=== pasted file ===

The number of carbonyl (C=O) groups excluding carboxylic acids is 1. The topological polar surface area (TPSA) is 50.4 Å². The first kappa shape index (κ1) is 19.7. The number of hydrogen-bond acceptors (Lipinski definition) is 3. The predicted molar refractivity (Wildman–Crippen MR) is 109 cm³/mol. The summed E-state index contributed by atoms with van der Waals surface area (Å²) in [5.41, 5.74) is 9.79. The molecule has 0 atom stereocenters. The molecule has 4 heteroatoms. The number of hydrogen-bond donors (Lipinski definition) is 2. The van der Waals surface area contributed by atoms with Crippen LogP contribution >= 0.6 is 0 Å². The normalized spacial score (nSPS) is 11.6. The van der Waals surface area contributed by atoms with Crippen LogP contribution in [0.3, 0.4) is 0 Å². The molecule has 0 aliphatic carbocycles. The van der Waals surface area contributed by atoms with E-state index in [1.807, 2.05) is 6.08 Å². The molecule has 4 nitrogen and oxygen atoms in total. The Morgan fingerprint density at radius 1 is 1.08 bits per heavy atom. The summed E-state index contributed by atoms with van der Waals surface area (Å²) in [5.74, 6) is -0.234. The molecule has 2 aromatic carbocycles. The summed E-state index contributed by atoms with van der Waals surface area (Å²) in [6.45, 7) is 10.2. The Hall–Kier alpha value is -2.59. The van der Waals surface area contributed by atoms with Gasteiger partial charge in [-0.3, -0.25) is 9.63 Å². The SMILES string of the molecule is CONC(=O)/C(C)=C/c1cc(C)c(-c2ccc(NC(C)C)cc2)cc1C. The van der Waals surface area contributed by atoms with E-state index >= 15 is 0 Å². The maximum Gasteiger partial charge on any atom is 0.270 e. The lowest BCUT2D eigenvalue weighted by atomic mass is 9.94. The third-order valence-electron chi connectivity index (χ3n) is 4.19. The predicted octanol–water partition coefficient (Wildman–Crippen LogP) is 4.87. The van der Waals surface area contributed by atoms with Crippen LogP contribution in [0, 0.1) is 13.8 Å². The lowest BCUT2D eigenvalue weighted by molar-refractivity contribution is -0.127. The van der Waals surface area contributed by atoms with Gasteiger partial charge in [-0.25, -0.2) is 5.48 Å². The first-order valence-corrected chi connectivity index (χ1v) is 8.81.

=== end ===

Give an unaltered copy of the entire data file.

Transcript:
The number of carbonyl (C=O) groups excluding carboxylic acids is 1. The topological polar surface area (TPSA) is 50.4 Å². The first kappa shape index (κ1) is 19.7. The number of hydrogen-bond acceptors (Lipinski definition) is 3. The predicted molar refractivity (Wildman–Crippen MR) is 109 cm³/mol. The summed E-state index contributed by atoms with van der Waals surface area (Å²) in [5.41, 5.74) is 9.79. The molecule has 0 atom stereocenters. The molecule has 4 heteroatoms. The number of hydrogen-bond donors (Lipinski definition) is 2. The van der Waals surface area contributed by atoms with Crippen LogP contribution >= 0.6 is 0 Å². The normalized spacial score (nSPS) is 11.6. The van der Waals surface area contributed by atoms with Crippen LogP contribution in [0.3, 0.4) is 0 Å². The molecule has 0 aliphatic carbocycles. The van der Waals surface area contributed by atoms with E-state index in [1.807, 2.05) is 6.08 Å². The molecule has 4 nitrogen and oxygen atoms in total. The Morgan fingerprint density at radius 1 is 1.08 bits per heavy atom. The summed E-state index contributed by atoms with van der Waals surface area (Å²) in [5.74, 6) is -0.234. The molecule has 2 aromatic carbocycles. The summed E-state index contributed by atoms with van der Waals surface area (Å²) in [6.45, 7) is 10.2. The Hall–Kier alpha value is -2.59. The van der Waals surface area contributed by atoms with Gasteiger partial charge in [-0.3, -0.25) is 9.63 Å². The SMILES string of the molecule is CONC(=O)/C(C)=C/c1cc(C)c(-c2ccc(NC(C)C)cc2)cc1C. The van der Waals surface area contributed by atoms with E-state index >= 15 is 0 Å². The maximum Gasteiger partial charge on any atom is 0.270 e. The lowest BCUT2D eigenvalue weighted by atomic mass is 9.94. The third-order valence-electron chi connectivity index (χ3n) is 4.19. The predicted octanol–water partition coefficient (Wildman–Crippen LogP) is 4.87. The van der Waals surface area contributed by atoms with Crippen LogP contribution in [0, 0.1) is 13.8 Å². The lowest BCUT2D eigenvalue weighted by molar-refractivity contribution is -0.127. The van der Waals surface area contributed by atoms with Gasteiger partial charge in [-0.25, -0.2) is 5.48 Å². The first-order valence-corrected chi connectivity index (χ1v) is 8.81.